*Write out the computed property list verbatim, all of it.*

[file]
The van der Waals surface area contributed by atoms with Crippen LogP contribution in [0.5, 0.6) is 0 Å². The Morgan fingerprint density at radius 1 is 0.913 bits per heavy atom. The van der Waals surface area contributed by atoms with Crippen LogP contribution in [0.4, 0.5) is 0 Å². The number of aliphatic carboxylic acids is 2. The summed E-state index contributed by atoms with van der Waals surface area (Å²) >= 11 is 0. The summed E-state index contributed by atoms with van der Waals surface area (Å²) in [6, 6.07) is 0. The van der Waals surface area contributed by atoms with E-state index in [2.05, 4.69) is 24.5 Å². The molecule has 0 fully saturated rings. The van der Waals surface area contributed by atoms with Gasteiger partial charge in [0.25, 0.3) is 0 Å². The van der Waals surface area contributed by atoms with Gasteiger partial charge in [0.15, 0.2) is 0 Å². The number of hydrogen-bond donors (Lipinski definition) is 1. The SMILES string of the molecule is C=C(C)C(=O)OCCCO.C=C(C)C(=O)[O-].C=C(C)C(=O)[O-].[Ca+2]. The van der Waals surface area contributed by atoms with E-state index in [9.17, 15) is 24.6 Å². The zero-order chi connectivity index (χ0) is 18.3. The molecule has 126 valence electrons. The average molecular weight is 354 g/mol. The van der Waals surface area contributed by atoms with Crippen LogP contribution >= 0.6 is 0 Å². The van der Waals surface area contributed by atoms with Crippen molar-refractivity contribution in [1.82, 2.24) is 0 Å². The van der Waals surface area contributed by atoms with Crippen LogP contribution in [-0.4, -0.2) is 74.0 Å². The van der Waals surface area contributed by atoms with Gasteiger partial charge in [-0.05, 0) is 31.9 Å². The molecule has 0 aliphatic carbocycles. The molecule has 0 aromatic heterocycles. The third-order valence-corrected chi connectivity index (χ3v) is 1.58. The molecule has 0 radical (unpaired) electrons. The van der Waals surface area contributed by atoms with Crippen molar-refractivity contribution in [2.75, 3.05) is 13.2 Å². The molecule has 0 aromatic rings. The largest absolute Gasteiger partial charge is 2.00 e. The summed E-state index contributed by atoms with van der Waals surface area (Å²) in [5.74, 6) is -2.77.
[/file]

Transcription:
The van der Waals surface area contributed by atoms with Crippen LogP contribution in [0.5, 0.6) is 0 Å². The Morgan fingerprint density at radius 1 is 0.913 bits per heavy atom. The van der Waals surface area contributed by atoms with Crippen LogP contribution in [0.4, 0.5) is 0 Å². The number of aliphatic carboxylic acids is 2. The summed E-state index contributed by atoms with van der Waals surface area (Å²) >= 11 is 0. The summed E-state index contributed by atoms with van der Waals surface area (Å²) in [6, 6.07) is 0. The van der Waals surface area contributed by atoms with E-state index in [2.05, 4.69) is 24.5 Å². The molecule has 0 fully saturated rings. The van der Waals surface area contributed by atoms with Gasteiger partial charge in [0.25, 0.3) is 0 Å². The van der Waals surface area contributed by atoms with Gasteiger partial charge in [0.15, 0.2) is 0 Å². The number of hydrogen-bond donors (Lipinski definition) is 1. The SMILES string of the molecule is C=C(C)C(=O)OCCCO.C=C(C)C(=O)[O-].C=C(C)C(=O)[O-].[Ca+2]. The van der Waals surface area contributed by atoms with E-state index in [9.17, 15) is 24.6 Å². The zero-order chi connectivity index (χ0) is 18.3. The molecule has 126 valence electrons. The average molecular weight is 354 g/mol. The van der Waals surface area contributed by atoms with Crippen LogP contribution >= 0.6 is 0 Å². The van der Waals surface area contributed by atoms with Crippen molar-refractivity contribution in [1.82, 2.24) is 0 Å². The van der Waals surface area contributed by atoms with Crippen LogP contribution in [-0.4, -0.2) is 74.0 Å². The van der Waals surface area contributed by atoms with Gasteiger partial charge in [-0.05, 0) is 31.9 Å². The molecule has 0 aliphatic carbocycles. The molecule has 0 aromatic heterocycles. The third-order valence-corrected chi connectivity index (χ3v) is 1.58. The molecule has 0 radical (unpaired) electrons. The van der Waals surface area contributed by atoms with Crippen molar-refractivity contribution in [2.75, 3.05) is 13.2 Å². The molecule has 0 aromatic rings. The largest absolute Gasteiger partial charge is 2.00 e. The summed E-state index contributed by atoms with van der Waals surface area (Å²) in [5.74, 6) is -2.77.